Strolling along picturesque downtown Hays is a pleasure. The Bricks in Downtown Hays is a walkable district with breweries, bakeries, boutiques, and entertainment venues. Honestly, there really is something for all ages to enjoy. I’d recommend checking for upcoming events on the Facebook page before planning an outing.
BREATHE COFFEE HOUSE
I found Breathe Coffee House (703 B Main St.) to be the perfect way to start my morning in downtown Hays. They serve “oddly correct coffee,” crepes, smoothies, and scones. The cafe’s mission is to serve as a place for people to connect, to feel cared for by others, and to welcome people of all faiths and backgrounds.
As I sipped on my latté made from Kansas City roaster, Oddly Correct, I noticed that an entire wall was covered in shelves housing mugs. To join the Coffee Club, the cafe devotees pay $25 that serves as a donation to fund outreach projects. The cafe is a non-profit that supports Dialogue Ministries.
Warm and welcoming, the cafe is a cozy place to enjoy a cup of coffee.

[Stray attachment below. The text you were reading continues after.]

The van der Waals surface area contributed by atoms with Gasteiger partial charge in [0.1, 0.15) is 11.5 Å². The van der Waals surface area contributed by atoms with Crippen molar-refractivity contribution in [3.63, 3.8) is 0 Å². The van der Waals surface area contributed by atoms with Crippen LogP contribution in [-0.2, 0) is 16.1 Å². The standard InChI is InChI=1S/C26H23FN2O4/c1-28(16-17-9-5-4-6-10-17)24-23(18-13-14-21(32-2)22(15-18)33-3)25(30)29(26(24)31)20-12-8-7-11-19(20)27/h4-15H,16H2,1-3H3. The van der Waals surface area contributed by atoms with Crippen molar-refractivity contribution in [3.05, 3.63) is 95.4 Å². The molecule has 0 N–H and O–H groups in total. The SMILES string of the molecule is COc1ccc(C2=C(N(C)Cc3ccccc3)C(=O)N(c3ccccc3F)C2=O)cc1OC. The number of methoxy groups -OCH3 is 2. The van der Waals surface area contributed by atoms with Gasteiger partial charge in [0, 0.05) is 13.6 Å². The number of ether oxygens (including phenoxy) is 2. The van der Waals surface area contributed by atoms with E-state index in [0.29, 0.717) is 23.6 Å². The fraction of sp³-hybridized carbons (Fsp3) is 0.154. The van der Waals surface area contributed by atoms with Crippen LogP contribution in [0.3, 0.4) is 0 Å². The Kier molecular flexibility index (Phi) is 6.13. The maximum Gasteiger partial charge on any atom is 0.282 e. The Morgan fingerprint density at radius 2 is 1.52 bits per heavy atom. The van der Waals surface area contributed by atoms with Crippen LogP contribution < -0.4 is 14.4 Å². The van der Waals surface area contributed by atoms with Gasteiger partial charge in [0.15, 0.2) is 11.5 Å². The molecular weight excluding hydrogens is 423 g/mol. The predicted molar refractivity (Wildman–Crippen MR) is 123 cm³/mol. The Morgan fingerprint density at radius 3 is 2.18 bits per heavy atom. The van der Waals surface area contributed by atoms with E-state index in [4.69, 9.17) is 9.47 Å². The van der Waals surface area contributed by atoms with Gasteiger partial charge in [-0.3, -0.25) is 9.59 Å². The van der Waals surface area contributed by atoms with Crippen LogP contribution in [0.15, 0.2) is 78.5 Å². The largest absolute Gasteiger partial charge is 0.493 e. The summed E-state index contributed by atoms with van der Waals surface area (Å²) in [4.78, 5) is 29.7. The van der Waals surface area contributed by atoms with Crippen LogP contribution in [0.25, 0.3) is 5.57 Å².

PAISLEY PEAR WINE BAR, BISTRO and MARKET
Another delightful space to relax and unwind after a day of exploring downtown Hays is Paisley Pear Wine Bar, Bistro and Market (1100 Main St). Established in 2017, the wine bar has been serving beverage flights and wine slushies since 2017. During my visit, I chose a $12 wine flight of dry varieties from a long list of options. My favorite selection was a cabernet sauvignon from Skyfall Vineyards. Thankfully, my server was kind enough to provide me samples of cheese from Alma Creamery, which paired well with all of my choices.
I took my time sipping and enjoying the selections as I watched women arrive to attend a baby shower in a separate event space in the back of the building. Smaller groups gathered at tables in the tasting room to drink wine and catch up on the latest happenings.